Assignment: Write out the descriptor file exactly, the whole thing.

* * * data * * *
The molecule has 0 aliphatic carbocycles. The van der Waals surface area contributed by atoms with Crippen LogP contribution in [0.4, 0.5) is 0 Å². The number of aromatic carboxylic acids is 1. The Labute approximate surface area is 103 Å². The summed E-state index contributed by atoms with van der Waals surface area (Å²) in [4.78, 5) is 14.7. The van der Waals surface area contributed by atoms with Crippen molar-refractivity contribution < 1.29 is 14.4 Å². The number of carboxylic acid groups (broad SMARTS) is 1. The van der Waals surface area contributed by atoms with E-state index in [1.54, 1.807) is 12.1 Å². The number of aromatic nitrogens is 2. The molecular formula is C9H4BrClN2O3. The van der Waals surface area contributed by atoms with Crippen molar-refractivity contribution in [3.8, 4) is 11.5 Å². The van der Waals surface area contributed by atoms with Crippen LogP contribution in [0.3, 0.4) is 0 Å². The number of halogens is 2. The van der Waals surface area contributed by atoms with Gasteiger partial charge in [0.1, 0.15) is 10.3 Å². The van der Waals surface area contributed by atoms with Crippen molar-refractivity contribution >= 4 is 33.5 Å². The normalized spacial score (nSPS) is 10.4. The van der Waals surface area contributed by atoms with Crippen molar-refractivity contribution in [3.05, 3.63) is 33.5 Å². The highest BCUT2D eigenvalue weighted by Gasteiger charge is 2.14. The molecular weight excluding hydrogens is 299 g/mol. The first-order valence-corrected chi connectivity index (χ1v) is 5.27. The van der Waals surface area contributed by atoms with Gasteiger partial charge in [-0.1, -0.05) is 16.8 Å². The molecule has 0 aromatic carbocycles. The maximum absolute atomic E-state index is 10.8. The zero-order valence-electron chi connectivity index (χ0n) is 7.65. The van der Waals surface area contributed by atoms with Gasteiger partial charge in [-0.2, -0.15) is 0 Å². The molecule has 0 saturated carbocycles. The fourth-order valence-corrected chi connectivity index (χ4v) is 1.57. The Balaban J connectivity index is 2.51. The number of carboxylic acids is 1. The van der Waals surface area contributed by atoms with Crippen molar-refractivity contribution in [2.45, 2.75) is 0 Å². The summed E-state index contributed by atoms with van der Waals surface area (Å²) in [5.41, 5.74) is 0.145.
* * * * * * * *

The molecule has 0 aliphatic carbocycles. The van der Waals surface area contributed by atoms with Crippen LogP contribution in [0.4, 0.5) is 0 Å². The number of aromatic carboxylic acids is 1. The Labute approximate surface area is 103 Å². The summed E-state index contributed by atoms with van der Waals surface area (Å²) in [4.78, 5) is 14.7. The van der Waals surface area contributed by atoms with Crippen molar-refractivity contribution < 1.29 is 14.4 Å². The number of carboxylic acid groups (broad SMARTS) is 1. The van der Waals surface area contributed by atoms with E-state index in [1.54, 1.807) is 12.1 Å². The number of aromatic nitrogens is 2. The molecular formula is C9H4BrClN2O3. The van der Waals surface area contributed by atoms with Crippen molar-refractivity contribution in [3.8, 4) is 11.5 Å². The van der Waals surface area contributed by atoms with Crippen LogP contribution in [0.3, 0.4) is 0 Å². The number of halogens is 2. The van der Waals surface area contributed by atoms with Gasteiger partial charge in [0.1, 0.15) is 10.3 Å². The van der Waals surface area contributed by atoms with Crippen molar-refractivity contribution >= 4 is 33.5 Å². The normalized spacial score (nSPS) is 10.4. The van der Waals surface area contributed by atoms with Crippen molar-refractivity contribution in [3.05, 3.63) is 33.5 Å². The highest BCUT2D eigenvalue weighted by Gasteiger charge is 2.14. The molecular weight excluding hydrogens is 299 g/mol. The first-order valence-corrected chi connectivity index (χ1v) is 5.27. The van der Waals surface area contributed by atoms with Gasteiger partial charge in [-0.1, -0.05) is 16.8 Å². The molecule has 0 aromatic carbocycles. The maximum absolute atomic E-state index is 10.8. The zero-order valence-electron chi connectivity index (χ0n) is 7.65. The van der Waals surface area contributed by atoms with Gasteiger partial charge in [-0.2, -0.15) is 0 Å². The molecule has 0 saturated carbocycles. The fourth-order valence-corrected chi connectivity index (χ4v) is 1.57. The Balaban J connectivity index is 2.51. The number of carboxylic acids is 1. The van der Waals surface area contributed by atoms with Crippen molar-refractivity contribution in [2.45, 2.75) is 0 Å². The summed E-state index contributed by atoms with van der Waals surface area (Å²) in [5.41, 5.74) is 0.145.